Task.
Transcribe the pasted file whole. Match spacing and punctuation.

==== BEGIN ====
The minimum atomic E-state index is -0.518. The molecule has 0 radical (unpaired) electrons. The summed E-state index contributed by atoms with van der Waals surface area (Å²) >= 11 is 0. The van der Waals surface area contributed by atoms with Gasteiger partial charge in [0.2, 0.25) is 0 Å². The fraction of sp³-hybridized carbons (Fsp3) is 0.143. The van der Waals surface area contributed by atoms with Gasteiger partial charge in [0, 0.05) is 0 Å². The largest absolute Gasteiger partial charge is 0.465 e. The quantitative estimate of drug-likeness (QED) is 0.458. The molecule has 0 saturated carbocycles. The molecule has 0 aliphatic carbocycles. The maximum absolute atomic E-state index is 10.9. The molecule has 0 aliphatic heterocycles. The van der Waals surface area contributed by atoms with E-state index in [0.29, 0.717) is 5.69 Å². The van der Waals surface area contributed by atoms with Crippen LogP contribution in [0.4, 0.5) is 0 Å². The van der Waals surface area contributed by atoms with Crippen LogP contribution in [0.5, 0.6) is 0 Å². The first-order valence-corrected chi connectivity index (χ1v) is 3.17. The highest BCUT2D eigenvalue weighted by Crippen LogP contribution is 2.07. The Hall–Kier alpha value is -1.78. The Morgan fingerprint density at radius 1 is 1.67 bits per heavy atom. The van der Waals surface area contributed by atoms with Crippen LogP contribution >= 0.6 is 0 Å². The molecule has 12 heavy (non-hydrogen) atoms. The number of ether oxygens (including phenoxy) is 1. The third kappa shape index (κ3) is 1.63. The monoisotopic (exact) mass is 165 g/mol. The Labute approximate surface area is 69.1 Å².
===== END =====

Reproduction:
The minimum atomic E-state index is -0.518. The molecule has 0 radical (unpaired) electrons. The summed E-state index contributed by atoms with van der Waals surface area (Å²) >= 11 is 0. The van der Waals surface area contributed by atoms with Gasteiger partial charge in [0.2, 0.25) is 0 Å². The fraction of sp³-hybridized carbons (Fsp3) is 0.143. The van der Waals surface area contributed by atoms with Gasteiger partial charge in [0, 0.05) is 0 Å². The largest absolute Gasteiger partial charge is 0.465 e. The quantitative estimate of drug-likeness (QED) is 0.458. The molecule has 0 saturated carbocycles. The molecule has 0 aliphatic carbocycles. The maximum absolute atomic E-state index is 10.9. The molecule has 0 aliphatic heterocycles. The van der Waals surface area contributed by atoms with E-state index in [0.29, 0.717) is 5.69 Å². The van der Waals surface area contributed by atoms with Crippen LogP contribution in [0.4, 0.5) is 0 Å². The van der Waals surface area contributed by atoms with Crippen LogP contribution in [0.5, 0.6) is 0 Å². The first-order valence-corrected chi connectivity index (χ1v) is 3.17. The highest BCUT2D eigenvalue weighted by Crippen LogP contribution is 2.07. The Hall–Kier alpha value is -1.78. The Morgan fingerprint density at radius 1 is 1.67 bits per heavy atom. The van der Waals surface area contributed by atoms with Crippen LogP contribution >= 0.6 is 0 Å². The molecule has 12 heavy (non-hydrogen) atoms. The number of ether oxygens (including phenoxy) is 1. The third kappa shape index (κ3) is 1.63. The monoisotopic (exact) mass is 165 g/mol. The Labute approximate surface area is 69.1 Å².